Trump’s shameful legacy includes 30,000+ false & misleading claims

Last year, in my “Go Figure: Making Numbers Count” numeracy programs, I focused on the 2020 U.S. Presidential campaign. Anchoring the session each time was my “GOlympics” quiz, in which each letter (G-O-L-Y…etc) covers a mathematical principle that intersects with the art of story-telling.

One of those queries:

“Since Donald Trump became President, the Washington Post has tracked false and misleading claims that he has made. In coverage of prior administrations, the Post has tracked a number of previous presidents’ per-day lying habits. How many other presidents’ false and misleading claims have been tracked?”

Usually, people would guess anywhere from two to five prior Presidents. Once or twice, an alert individual would give the correct answer: zero.

Although it’s obvious that prior U.S. Presidents had fibbed in a multitude of manners, it is safe to say that none had ever done so with as much frequency or flagrancy as Trump. But without a more exhaustive analysis, we have no way of knowing with any precision by how many times our 45th President eclipsed his predecessors in the Liar, Liar Pants on Fire department.

About That Number 0

Quick aside about that “zero” answer: my point in crafting what some might consider a “trick” question is that it should not be seen as tricky at all–zero is not only a bona fide number, but it’s immensely important. One reason for its outsized significance is that it can be embedded into misleading or murky communication.

To wit: “The city council member noted that his vote came because a number of people have been complaining about the issue.”

Each time I covered this question during my Go Figure program, I would pose another one that goes to the heart of journalistic ethics: Do you believe the Post should continue this false/misleading tracker with future Presidents? My students, I am glad to report, would answer in the same manner that I would emphatically argue: absolutely yes!

For one thing, Trump has given all future Presidents a benchmark against which they can be measured. Do they have the gall (and stamina and outright detachment from honesty) to utter false or misleading claims upwards of 21 times a day?

Beyond that, though, it’s only appropriate that, in fairness and balance, Biden (and future Presidents) ought to be held to the same standard of forthrightness that we seek in our leaders.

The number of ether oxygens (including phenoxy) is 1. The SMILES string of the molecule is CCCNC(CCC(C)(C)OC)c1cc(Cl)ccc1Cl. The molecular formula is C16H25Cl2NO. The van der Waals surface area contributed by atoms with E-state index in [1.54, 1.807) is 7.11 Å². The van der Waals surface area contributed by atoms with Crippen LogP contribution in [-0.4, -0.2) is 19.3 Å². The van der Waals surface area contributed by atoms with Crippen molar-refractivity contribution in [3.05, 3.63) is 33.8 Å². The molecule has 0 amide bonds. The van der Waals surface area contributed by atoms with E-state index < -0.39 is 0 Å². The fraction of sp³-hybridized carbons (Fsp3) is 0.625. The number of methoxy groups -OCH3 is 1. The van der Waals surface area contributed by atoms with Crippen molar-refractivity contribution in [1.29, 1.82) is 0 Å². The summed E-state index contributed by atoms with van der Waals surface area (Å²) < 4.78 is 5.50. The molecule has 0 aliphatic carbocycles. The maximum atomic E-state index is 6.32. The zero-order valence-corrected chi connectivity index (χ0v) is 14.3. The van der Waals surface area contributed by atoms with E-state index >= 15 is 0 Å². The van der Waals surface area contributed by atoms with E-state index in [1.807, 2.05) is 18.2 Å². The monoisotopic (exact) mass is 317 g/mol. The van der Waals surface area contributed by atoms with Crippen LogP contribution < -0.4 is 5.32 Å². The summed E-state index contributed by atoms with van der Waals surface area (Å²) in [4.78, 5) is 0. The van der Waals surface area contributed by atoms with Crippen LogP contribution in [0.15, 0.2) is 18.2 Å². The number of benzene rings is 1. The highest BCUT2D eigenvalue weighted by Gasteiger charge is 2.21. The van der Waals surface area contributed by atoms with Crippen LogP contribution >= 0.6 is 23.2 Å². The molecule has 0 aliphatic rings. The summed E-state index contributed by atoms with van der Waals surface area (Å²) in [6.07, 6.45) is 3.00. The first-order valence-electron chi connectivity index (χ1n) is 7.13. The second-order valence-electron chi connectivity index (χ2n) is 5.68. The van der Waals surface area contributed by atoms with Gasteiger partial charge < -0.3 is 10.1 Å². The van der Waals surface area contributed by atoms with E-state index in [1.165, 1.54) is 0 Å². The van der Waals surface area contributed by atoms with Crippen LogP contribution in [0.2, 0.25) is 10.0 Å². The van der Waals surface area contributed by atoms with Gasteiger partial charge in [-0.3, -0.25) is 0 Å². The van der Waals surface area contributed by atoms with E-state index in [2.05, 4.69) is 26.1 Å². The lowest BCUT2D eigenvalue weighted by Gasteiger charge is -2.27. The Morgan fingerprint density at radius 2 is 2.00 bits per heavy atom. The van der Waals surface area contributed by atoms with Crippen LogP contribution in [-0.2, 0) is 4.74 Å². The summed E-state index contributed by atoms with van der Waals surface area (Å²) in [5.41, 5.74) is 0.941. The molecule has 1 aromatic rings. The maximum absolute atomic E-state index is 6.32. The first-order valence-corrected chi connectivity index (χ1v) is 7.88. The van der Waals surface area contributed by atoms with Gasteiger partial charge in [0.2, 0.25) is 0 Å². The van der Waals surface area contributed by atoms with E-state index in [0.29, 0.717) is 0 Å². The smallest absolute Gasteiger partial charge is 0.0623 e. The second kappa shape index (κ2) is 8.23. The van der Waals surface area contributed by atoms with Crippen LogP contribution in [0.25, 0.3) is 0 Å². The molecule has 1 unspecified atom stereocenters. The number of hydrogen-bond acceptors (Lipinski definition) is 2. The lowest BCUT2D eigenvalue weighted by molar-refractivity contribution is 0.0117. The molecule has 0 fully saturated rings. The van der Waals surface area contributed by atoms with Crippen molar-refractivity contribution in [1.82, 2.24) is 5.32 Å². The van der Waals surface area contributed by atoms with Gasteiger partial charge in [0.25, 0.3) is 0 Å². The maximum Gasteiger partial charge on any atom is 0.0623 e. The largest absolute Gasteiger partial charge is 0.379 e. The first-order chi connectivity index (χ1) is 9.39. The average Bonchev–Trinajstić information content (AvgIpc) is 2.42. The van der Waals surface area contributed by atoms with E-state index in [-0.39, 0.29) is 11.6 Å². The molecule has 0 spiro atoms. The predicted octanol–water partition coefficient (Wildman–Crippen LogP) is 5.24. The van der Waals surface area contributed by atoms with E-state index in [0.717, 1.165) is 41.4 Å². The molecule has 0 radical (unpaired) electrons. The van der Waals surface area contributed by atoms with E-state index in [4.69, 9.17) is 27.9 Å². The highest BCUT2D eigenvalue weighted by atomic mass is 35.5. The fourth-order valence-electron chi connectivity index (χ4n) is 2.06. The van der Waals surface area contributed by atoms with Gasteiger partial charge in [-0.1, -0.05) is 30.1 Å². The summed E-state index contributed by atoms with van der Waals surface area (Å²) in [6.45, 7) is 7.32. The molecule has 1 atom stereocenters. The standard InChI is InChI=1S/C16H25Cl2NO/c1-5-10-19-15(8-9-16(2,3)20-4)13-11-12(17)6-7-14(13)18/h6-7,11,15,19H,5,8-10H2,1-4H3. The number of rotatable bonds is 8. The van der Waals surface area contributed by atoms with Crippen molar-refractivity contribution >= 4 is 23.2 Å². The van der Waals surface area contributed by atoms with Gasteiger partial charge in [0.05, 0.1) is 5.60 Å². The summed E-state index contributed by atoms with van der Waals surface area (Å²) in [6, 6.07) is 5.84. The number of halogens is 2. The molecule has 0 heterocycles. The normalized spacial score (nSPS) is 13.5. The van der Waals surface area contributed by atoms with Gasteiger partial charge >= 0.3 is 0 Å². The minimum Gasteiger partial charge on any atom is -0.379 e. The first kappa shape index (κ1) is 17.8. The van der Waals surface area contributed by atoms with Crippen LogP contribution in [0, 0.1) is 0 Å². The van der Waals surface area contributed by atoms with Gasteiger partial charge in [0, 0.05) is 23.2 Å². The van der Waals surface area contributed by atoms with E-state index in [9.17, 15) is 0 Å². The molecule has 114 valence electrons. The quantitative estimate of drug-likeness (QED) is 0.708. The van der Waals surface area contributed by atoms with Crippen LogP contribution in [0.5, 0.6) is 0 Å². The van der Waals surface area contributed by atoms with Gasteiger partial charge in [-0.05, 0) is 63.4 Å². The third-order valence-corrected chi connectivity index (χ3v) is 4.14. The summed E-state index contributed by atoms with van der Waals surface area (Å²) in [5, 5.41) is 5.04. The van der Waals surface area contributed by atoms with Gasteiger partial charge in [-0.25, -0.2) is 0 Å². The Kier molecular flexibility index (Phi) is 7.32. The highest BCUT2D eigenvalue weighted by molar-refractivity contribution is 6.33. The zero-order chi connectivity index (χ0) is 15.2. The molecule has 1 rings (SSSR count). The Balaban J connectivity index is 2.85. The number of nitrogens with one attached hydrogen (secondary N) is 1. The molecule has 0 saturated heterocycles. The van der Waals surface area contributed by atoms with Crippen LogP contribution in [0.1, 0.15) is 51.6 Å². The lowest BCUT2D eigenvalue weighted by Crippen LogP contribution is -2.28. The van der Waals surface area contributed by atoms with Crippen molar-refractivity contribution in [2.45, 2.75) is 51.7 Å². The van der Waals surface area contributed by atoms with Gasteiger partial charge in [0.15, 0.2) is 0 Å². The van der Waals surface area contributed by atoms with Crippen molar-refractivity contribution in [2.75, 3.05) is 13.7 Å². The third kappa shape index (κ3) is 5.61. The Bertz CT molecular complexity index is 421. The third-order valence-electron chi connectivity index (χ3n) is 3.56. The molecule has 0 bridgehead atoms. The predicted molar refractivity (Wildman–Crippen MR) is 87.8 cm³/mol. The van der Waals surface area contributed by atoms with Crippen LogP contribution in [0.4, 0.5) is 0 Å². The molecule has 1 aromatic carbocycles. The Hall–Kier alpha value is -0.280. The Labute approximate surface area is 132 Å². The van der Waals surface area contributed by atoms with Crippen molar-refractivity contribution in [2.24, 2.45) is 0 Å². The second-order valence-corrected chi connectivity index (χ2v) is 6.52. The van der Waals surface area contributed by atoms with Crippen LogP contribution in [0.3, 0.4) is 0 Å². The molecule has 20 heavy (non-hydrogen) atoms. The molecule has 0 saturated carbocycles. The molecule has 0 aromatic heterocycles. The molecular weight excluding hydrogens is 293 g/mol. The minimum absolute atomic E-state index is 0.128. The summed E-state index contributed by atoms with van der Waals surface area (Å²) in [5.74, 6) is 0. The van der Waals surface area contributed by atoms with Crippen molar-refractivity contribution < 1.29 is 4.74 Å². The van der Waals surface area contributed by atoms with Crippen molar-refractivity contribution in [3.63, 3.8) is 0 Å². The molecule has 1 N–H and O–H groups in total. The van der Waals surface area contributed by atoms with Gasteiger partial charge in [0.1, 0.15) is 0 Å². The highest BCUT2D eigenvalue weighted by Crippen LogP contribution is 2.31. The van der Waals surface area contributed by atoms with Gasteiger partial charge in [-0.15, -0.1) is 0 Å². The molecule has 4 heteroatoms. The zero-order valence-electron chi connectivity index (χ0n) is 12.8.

In Praise of The Post

The task of tracking politicians’ statements, and checking them against the truth, is herculean. The Washington Post deserves the highest praise for its effort, as do all others who tackle such a monumental challenge. It is also notable that the Fact Checker’s editor in chief, Glenn Kessler, points out that his team does not fact-check “to influence the behavior of politicians; we write fact checks to inform voters. What voters — or politicians — do with the information in our fact checks is up to them.”

You should check out the Post Fact Checker’s database of Trump’s false and misleading claims. While charting it along a daily and monthly timeline, the newspaper breaks it down by topic, from terrorism and trade to the coronavirus, his own biographical record, and a host of other categories. It is horrifying to behold–and that’s no lie.

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Oh, baby! New year’s news warms weary soul

In my journalism career, I had the opportunity to write about so many subjects—quite literally from A (archaeologists, academics, activists, annual budgets, and an astronaut, just for starters) to Z (maybe a zoo? a zebra? Well, at least some folks had first and last names starting with the 26th letter of the alphabet).

However, I cannot recall ever writing about a New Year’s Baby—that hyper-local staple of journalism that, come every January, chronicles a community or region’s inaugural boy or girl.

Page 1 of the Jan. 8, 2021 edition of the Harlan News-Advertiser. Inside were police reports, high school basketball game accounts, birthday notices for those celebrating their 70th and 90th birthdays, obituaries and other local news and columns.

This all comes to mind on the heels of my 1,000-mile trek last week from Colorado back to Chicagoland. Along the way, at multiple convenience store/gas stations, I encountered local newspapers that were faithfully on the New Year’s baby beat.

I chuckled at the recurring theme and could not resist purchasing one of those editions, the Harlan Advertiser-News in Harlan, Iowa. The front page proclaimed the news of the birth of Maya Louise Scheffler, the fourth child of Megan Gettys and Adam Scheffler. A pretty cool subplot: one local resident won a year’s subscription to the paper ($69 value) by being the closest to predict the precise time of the first area baby’s arrival. Stunningly, JoAnn Bruck of Earling was a mere one minute off the mark.

It may be hard to summon the memory, but can you think back to the closing days of the seemingly never-ending 2020? Were you, like so many of us, anxious to put the trying, terrible, tragic, traumatic year in our rear-view mirror? It was a horrible time in countless ways; too many of us have our stories of woe, me and my family included.

Sadly, 2021 has felt like a colossal doubling-down of 2020. At the heart of its terrible tumult: the heinous insurrection last week at the U.S. Capitol.

From afar, like so many millions of Americans, I witnessed that ugliness with a heavy heart. A few days later, making our way back after a week of blunted restoration near the Rockies, my soul was warmed to see these beaming couples along with their healthy children in those newspaper accounts from across the heartland.

Not sure if you had occasion to come across any similar account. If not, here you go—may it offer you, amidst the madness and brokenness, at least a small measure of hope and joy.

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